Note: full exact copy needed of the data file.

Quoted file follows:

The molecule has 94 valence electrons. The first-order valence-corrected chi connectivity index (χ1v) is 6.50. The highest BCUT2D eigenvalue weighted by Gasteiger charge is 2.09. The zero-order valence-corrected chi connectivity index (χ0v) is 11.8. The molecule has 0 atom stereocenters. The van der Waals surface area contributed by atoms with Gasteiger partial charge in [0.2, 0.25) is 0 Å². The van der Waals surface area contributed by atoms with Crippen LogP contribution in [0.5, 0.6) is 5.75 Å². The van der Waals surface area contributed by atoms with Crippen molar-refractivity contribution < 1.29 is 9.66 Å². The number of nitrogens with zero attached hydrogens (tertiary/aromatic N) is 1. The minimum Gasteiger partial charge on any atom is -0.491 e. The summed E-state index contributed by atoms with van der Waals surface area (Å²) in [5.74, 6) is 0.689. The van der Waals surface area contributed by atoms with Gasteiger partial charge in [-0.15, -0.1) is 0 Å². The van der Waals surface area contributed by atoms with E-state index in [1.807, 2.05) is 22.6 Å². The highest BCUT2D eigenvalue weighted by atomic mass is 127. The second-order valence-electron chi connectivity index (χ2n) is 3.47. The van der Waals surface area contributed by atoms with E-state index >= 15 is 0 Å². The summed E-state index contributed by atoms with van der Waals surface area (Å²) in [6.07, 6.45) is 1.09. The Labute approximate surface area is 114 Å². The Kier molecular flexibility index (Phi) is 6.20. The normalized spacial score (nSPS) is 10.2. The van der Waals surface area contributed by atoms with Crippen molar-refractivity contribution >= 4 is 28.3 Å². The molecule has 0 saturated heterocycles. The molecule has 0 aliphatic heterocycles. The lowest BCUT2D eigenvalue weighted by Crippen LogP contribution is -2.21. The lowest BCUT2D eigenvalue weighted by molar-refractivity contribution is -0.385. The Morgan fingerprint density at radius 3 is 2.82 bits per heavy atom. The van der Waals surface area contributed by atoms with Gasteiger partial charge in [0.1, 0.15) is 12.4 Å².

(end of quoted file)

The molecule has 94 valence electrons. The first-order valence-corrected chi connectivity index (χ1v) is 6.50. The highest BCUT2D eigenvalue weighted by Gasteiger charge is 2.09. The zero-order valence-corrected chi connectivity index (χ0v) is 11.8. The molecule has 0 atom stereocenters. The van der Waals surface area contributed by atoms with Gasteiger partial charge in [0.2, 0.25) is 0 Å². The van der Waals surface area contributed by atoms with Crippen LogP contribution in [0.5, 0.6) is 5.75 Å². The van der Waals surface area contributed by atoms with Crippen molar-refractivity contribution < 1.29 is 9.66 Å². The number of nitrogens with zero attached hydrogens (tertiary/aromatic N) is 1. The minimum Gasteiger partial charge on any atom is -0.491 e. The summed E-state index contributed by atoms with van der Waals surface area (Å²) in [5.74, 6) is 0.689. The van der Waals surface area contributed by atoms with Gasteiger partial charge in [-0.15, -0.1) is 0 Å². The van der Waals surface area contributed by atoms with E-state index in [1.807, 2.05) is 22.6 Å². The highest BCUT2D eigenvalue weighted by atomic mass is 127. The second-order valence-electron chi connectivity index (χ2n) is 3.47. The van der Waals surface area contributed by atoms with E-state index >= 15 is 0 Å². The summed E-state index contributed by atoms with van der Waals surface area (Å²) in [6.07, 6.45) is 1.09. The Labute approximate surface area is 114 Å². The Kier molecular flexibility index (Phi) is 6.20. The normalized spacial score (nSPS) is 10.2. The van der Waals surface area contributed by atoms with Crippen molar-refractivity contribution >= 4 is 28.3 Å². The molecule has 0 saturated heterocycles. The molecule has 0 aliphatic heterocycles. The lowest BCUT2D eigenvalue weighted by Crippen LogP contribution is -2.21. The lowest BCUT2D eigenvalue weighted by molar-refractivity contribution is -0.385. The Morgan fingerprint density at radius 3 is 2.82 bits per heavy atom. The van der Waals surface area contributed by atoms with Gasteiger partial charge in [0.1, 0.15) is 12.4 Å².